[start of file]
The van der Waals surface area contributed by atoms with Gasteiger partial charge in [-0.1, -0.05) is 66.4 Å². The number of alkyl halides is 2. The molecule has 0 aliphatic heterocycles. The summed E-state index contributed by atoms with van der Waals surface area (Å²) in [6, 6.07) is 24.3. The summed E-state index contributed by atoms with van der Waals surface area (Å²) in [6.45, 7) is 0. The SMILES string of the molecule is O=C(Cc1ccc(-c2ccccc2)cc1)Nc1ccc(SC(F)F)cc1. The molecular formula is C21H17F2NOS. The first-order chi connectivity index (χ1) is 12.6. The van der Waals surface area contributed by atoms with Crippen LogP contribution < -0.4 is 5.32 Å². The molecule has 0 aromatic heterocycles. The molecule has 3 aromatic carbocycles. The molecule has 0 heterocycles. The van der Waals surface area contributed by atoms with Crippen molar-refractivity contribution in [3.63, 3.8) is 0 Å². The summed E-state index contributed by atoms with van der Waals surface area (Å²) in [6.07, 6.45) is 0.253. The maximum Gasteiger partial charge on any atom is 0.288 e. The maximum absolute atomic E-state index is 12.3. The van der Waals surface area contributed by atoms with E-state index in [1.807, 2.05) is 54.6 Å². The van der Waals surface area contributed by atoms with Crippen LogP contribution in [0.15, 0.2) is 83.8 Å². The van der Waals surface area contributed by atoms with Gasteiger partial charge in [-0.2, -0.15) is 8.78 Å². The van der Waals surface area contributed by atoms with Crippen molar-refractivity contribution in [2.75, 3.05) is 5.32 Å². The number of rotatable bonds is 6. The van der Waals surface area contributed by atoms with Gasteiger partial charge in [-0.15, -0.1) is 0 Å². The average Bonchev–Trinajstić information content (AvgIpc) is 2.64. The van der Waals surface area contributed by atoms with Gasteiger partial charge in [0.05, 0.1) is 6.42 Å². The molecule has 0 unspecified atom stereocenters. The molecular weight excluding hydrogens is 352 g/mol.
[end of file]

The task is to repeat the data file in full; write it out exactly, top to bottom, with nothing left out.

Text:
The van der Waals surface area contributed by atoms with Gasteiger partial charge in [-0.1, -0.05) is 66.4 Å². The number of alkyl halides is 2. The molecule has 0 aliphatic heterocycles. The summed E-state index contributed by atoms with van der Waals surface area (Å²) in [6, 6.07) is 24.3. The summed E-state index contributed by atoms with van der Waals surface area (Å²) in [6.45, 7) is 0. The SMILES string of the molecule is O=C(Cc1ccc(-c2ccccc2)cc1)Nc1ccc(SC(F)F)cc1. The molecular formula is C21H17F2NOS. The first-order chi connectivity index (χ1) is 12.6. The van der Waals surface area contributed by atoms with Crippen LogP contribution < -0.4 is 5.32 Å². The molecule has 0 aromatic heterocycles. The molecule has 3 aromatic carbocycles. The molecule has 0 heterocycles. The van der Waals surface area contributed by atoms with Crippen molar-refractivity contribution in [3.63, 3.8) is 0 Å². The summed E-state index contributed by atoms with van der Waals surface area (Å²) in [6.07, 6.45) is 0.253. The maximum Gasteiger partial charge on any atom is 0.288 e. The maximum absolute atomic E-state index is 12.3. The van der Waals surface area contributed by atoms with E-state index in [1.807, 2.05) is 54.6 Å². The van der Waals surface area contributed by atoms with Crippen LogP contribution in [0.15, 0.2) is 83.8 Å². The van der Waals surface area contributed by atoms with Gasteiger partial charge in [-0.2, -0.15) is 8.78 Å². The van der Waals surface area contributed by atoms with Crippen molar-refractivity contribution in [2.75, 3.05) is 5.32 Å². The number of rotatable bonds is 6. The van der Waals surface area contributed by atoms with Gasteiger partial charge in [-0.15, -0.1) is 0 Å². The average Bonchev–Trinajstić information content (AvgIpc) is 2.64. The van der Waals surface area contributed by atoms with Gasteiger partial charge in [0.05, 0.1) is 6.42 Å². The molecule has 0 unspecified atom stereocenters. The molecular weight excluding hydrogens is 352 g/mol.